Second, a machine also needs to be capable of recognizing those data fields. This is crucial because you might export this data to another system, like an ecommerce syndication platform, which will attempt to match your product information to the data fields required by Amazon, Walmart, Rakuten and other marketplaces. If the machine can’t interpret your data, there’s a good chance buyers will see inaccurate product information.

Related Article: Looking for Structure in the Dollar Menu

3. Disparate Types of Information Can Be Assembled Together

Objective technical data is inseparable from the subjective content about it (a theme we’ll continue  in the next article). In the most basic terms, the product you depict in the photos has to be identical to the product the customer receives in the mail. How do you ensure that is the case?

One common approach is to group product specs, diagrams, photos, videos, etc. in a cloud-based folder. This has a drawback: no two ecommerce platforms ask for the same information in the same form. Potentially, you’d have to create a slightly different folder for each marketplace. Then, if you update or change the product, you’d have to change each folder individually. That’s quite a telephone game.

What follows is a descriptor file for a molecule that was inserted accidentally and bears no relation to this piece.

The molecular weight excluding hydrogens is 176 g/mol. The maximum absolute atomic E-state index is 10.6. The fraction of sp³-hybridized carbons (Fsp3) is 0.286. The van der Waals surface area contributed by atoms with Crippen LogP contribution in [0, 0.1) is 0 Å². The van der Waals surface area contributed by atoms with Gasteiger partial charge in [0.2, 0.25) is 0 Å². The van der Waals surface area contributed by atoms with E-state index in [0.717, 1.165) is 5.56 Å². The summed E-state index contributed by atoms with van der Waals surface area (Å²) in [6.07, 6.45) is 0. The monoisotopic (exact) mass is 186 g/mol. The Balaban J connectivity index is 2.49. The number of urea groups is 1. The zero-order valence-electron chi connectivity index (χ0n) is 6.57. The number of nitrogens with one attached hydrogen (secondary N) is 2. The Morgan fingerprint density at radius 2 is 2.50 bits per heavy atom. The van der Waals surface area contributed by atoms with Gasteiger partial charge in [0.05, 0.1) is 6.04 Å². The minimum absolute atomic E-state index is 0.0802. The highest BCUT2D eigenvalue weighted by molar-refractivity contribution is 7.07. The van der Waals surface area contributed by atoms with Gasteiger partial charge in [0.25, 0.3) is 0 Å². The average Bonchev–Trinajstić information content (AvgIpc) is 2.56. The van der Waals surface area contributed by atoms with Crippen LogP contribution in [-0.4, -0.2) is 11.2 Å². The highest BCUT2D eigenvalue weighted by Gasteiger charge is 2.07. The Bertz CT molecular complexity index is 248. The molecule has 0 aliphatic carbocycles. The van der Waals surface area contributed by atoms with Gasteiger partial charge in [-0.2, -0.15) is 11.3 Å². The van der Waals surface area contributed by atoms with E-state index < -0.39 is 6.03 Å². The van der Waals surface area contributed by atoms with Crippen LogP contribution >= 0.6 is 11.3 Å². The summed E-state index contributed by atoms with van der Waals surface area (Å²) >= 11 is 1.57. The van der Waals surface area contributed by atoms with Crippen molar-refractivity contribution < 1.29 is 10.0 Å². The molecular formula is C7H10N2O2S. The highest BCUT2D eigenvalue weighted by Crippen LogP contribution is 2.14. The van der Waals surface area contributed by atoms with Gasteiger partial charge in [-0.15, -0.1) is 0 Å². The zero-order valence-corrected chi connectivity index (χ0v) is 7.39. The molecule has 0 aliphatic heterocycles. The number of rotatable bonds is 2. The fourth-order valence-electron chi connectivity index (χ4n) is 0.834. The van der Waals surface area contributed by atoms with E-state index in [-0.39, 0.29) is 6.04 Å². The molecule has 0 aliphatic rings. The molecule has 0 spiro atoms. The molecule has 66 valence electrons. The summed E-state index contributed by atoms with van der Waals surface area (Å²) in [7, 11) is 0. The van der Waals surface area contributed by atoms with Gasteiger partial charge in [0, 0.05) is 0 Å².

Therefore, a SSOT for product information management should aggregate all the specs, copy, instructions, diagrams, photos, videos, etc. needed to sell anywhere on the web. I would argue that requires a tight connection between PIM and DAM systems. The SSOT has to maintain one master listing for each and every product. The tailored listing for each marketplace should be derived from the master listing one a single-use basis. To maintain listings separately only raises the odds of bad information circulating.  

Related Article: Why Digital Asset Management Is Now Officially Martech

Trusting Your Product Information

“Single source of truth” is a slightly grandiose way of describing a technology that preserves the integrity of information even when it passes through many hands. For companies that sell a few products in a few places, that’s not much of a challenge. But for growing brands that offer thousands of products in different sizes, styles, colors and dimensions, the SSOT is not just convenient. It’s essential to marketing and ultimately delivering the product you’ve promised to send.

About the author

Nate Holmes

Nate Holmes is the Content Marketing Manager at Widen. There, he started as a copywriter working on a small, startup-like team.